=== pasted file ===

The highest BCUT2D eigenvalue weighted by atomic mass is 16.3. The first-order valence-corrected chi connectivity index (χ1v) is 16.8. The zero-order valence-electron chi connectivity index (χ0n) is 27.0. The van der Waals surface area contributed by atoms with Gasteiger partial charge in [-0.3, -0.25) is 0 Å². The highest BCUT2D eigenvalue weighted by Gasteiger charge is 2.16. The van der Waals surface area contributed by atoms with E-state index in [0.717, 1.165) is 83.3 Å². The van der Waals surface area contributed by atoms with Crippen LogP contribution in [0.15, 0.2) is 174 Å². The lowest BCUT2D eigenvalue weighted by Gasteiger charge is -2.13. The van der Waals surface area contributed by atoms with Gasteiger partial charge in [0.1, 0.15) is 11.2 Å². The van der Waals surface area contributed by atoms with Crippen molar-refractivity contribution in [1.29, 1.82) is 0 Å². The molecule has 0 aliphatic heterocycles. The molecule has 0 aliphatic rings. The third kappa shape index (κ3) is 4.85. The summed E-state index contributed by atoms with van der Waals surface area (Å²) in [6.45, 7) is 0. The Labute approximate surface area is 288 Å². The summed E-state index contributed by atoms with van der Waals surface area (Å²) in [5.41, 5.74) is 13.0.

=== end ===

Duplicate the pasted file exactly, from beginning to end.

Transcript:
The highest BCUT2D eigenvalue weighted by atomic mass is 16.3. The first-order valence-corrected chi connectivity index (χ1v) is 16.8. The zero-order valence-electron chi connectivity index (χ0n) is 27.0. The van der Waals surface area contributed by atoms with Gasteiger partial charge in [-0.3, -0.25) is 0 Å². The highest BCUT2D eigenvalue weighted by Gasteiger charge is 2.16. The van der Waals surface area contributed by atoms with E-state index in [0.717, 1.165) is 83.3 Å². The van der Waals surface area contributed by atoms with Crippen LogP contribution in [0.15, 0.2) is 174 Å². The lowest BCUT2D eigenvalue weighted by Gasteiger charge is -2.13. The van der Waals surface area contributed by atoms with Gasteiger partial charge in [0.1, 0.15) is 11.2 Å². The van der Waals surface area contributed by atoms with Crippen molar-refractivity contribution in [1.29, 1.82) is 0 Å². The molecule has 0 aliphatic heterocycles. The molecule has 0 aliphatic rings. The third kappa shape index (κ3) is 4.85. The summed E-state index contributed by atoms with van der Waals surface area (Å²) in [6.45, 7) is 0. The Labute approximate surface area is 288 Å². The summed E-state index contributed by atoms with van der Waals surface area (Å²) in [5.41, 5.74) is 13.0.